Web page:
For those who are not familiar, Amy jokes about her vagina, periods, sex life, relationships with men and other widely known but not spoken about awkward topics. It’s Friday night. Legions of young Americans, armed with alcoholic beverages, ice cream, french fries, whatever, can’t wait to see Beyonce performing on TV. Their heart rate influenced by tons of Diet Coke, peri peri wraps from nearby BBQueen Grill restaurant and Beyoncé’s empowering lyrics and soul-lifting dance moves is faster than bullets of their guns they can legally purchase after turning 18. Beyonce is so amazing, so empowering, such a great example for young girls, black women, people of colour – that’s something most people would say. I like Beyoncé too. She’s an exceptional performer, her songs are great and I love singing along to Love on Top after eleven £3.30 vodka sodas at 2:31 AM.

I just don’t understand how one performer can dance provocatively, sing about sex and use curse words and everyone including Obamas, Oprah, middle-aged housewives and white millennials with student loans bigger than Beyonce’s career itself go crazy when the other is being called unfunny and trash. But Tom, she’s just not funny, that’s all. Ok, but come on, let’s get real – when you don’t enjoy something, you just change the channel or do something else with your time – go shopping, go to the gym, fold trousers, yodel at Walmart… but some people, quite a lot, choose to make “Amy Schumer cringe compilations” and post them on YouTube.

Recently, I met one guy from the States and invited him to come over. We had a chat about the differences between American and British TV, especially chat shows. I told him how much I love Graham Norton, where celebrities, just like us normal people, can have a drink and swear a little bit. In America, even the word “swallow” has to be beeped out, as it might be taken in the wrong way. At least that’s how that boy explained it. When asked about Amy Schumer, he said: It’s just… tasteless. For a woman to talk like that, joke like that.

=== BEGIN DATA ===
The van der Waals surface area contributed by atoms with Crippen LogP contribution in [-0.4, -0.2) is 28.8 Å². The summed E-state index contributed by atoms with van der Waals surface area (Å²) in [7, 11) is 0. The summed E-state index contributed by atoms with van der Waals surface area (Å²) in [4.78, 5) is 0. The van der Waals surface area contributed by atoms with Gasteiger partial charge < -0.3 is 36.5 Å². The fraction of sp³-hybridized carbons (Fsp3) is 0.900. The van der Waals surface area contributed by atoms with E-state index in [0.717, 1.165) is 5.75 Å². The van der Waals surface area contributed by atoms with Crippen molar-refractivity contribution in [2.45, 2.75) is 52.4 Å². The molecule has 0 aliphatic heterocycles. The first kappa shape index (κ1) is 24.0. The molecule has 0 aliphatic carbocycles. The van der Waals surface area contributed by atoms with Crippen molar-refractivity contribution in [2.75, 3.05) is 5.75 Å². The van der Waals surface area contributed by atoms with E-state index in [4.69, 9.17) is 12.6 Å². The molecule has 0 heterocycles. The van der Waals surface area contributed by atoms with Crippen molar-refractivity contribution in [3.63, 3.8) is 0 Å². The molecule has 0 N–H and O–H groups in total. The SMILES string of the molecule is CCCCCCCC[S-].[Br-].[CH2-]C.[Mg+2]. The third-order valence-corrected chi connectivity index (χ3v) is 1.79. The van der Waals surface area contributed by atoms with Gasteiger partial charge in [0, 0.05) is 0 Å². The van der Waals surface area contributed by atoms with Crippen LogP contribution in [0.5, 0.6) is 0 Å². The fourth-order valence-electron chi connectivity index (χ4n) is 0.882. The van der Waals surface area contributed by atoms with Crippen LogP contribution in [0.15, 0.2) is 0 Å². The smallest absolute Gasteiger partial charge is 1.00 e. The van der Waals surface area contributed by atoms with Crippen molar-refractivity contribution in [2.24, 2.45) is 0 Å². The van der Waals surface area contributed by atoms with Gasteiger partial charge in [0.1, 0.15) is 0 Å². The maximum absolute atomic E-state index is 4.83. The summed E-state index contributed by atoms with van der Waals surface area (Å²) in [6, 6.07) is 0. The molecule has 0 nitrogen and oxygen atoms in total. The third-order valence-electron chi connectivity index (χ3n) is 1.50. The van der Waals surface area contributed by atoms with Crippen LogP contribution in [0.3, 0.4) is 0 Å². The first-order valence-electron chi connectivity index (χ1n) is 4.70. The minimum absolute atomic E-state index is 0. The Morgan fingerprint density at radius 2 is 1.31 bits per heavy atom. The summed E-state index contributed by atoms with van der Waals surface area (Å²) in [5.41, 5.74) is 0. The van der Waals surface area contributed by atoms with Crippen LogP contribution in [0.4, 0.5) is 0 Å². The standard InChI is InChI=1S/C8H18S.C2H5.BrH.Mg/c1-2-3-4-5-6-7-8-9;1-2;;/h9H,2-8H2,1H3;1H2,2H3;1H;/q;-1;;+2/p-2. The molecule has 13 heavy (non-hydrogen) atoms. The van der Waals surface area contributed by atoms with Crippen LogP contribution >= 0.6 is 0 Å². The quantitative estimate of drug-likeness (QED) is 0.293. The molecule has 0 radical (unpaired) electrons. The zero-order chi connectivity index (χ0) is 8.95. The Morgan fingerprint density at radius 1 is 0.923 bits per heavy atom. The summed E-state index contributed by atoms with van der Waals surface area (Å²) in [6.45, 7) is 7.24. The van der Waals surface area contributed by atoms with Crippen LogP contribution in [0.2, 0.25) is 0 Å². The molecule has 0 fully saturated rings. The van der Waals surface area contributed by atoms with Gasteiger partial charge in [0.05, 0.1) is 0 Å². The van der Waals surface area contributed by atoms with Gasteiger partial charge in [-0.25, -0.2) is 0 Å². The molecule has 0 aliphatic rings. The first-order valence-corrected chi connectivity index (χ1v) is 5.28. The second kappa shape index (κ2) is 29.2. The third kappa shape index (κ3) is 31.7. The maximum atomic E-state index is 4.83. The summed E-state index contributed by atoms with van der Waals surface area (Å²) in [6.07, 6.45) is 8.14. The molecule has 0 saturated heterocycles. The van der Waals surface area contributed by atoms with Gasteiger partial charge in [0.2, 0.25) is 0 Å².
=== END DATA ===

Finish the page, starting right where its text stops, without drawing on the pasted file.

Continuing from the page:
It’s 2018. We stand together for gender equality and at the same time chick from Long Island joking about a stranger going down on her being a hero is an issue for us? I work in a shop and every day I see guys literally scratching their balls in public, talking about girls in an objectifying way. But boys will be boys I guess, just like haters gonna hate or something. Unless we change the way we raise them, together with the way we raise girls. Hopefully, your daughters will be able to say whatever they want to say – without being judged as women.

Today I had a chance to attend a pre-screening of Amy’s new movie I Feel Pretty (in cinemas May 4) somewhere in Odeon outside Glasgow City Centre. I won’t tell you where exactly because during the journey I was too busy pretending I’m Ariana Grande while her new song was playing, and I didn’t pay attention to the road.

If you feel like I’m kinda right, but at the same time don’t like explicit and vulgar humour – you should give Amy Schumer a chance and go see her new movie. I feel pretty is a HardSwearingAndDirectSexualTermsAndReferences-free comedy about a girl named Renee.

NYC based girl works in some shitty office lives in one of those you can do better hun apartments and struggles with low self-esteem. Living in the world full of perfect people while having a few extra lbs/kgs to cuddle can, indeed, be quite depressing. In order to become someone, she joins this gym nearby. What happens there? She suffers head injury after falling down from this bicycle thing. That’s why you’ll never see me at the gym. I’m fine with my 56 kilograms, thank you.

But wow, she hits her head really hard and suddenly starts seeing herself as a new person, hot as a supermodel, even though she, obviously, hasn’t changed at all. Extra (ridiculous and psychotic) confidence boost opens a lot of new doors for her. Except for talking to a stranger she met in the queue at Dry Cleaners, forcing him to ask her out and making him fall in love with her, she also proves that with enough confidence you can be like Beyoncé too! Despite being far from typical canons of beauty, Renee gets a job at one of the leading beauty companies and starts hanging out with them pretty girls.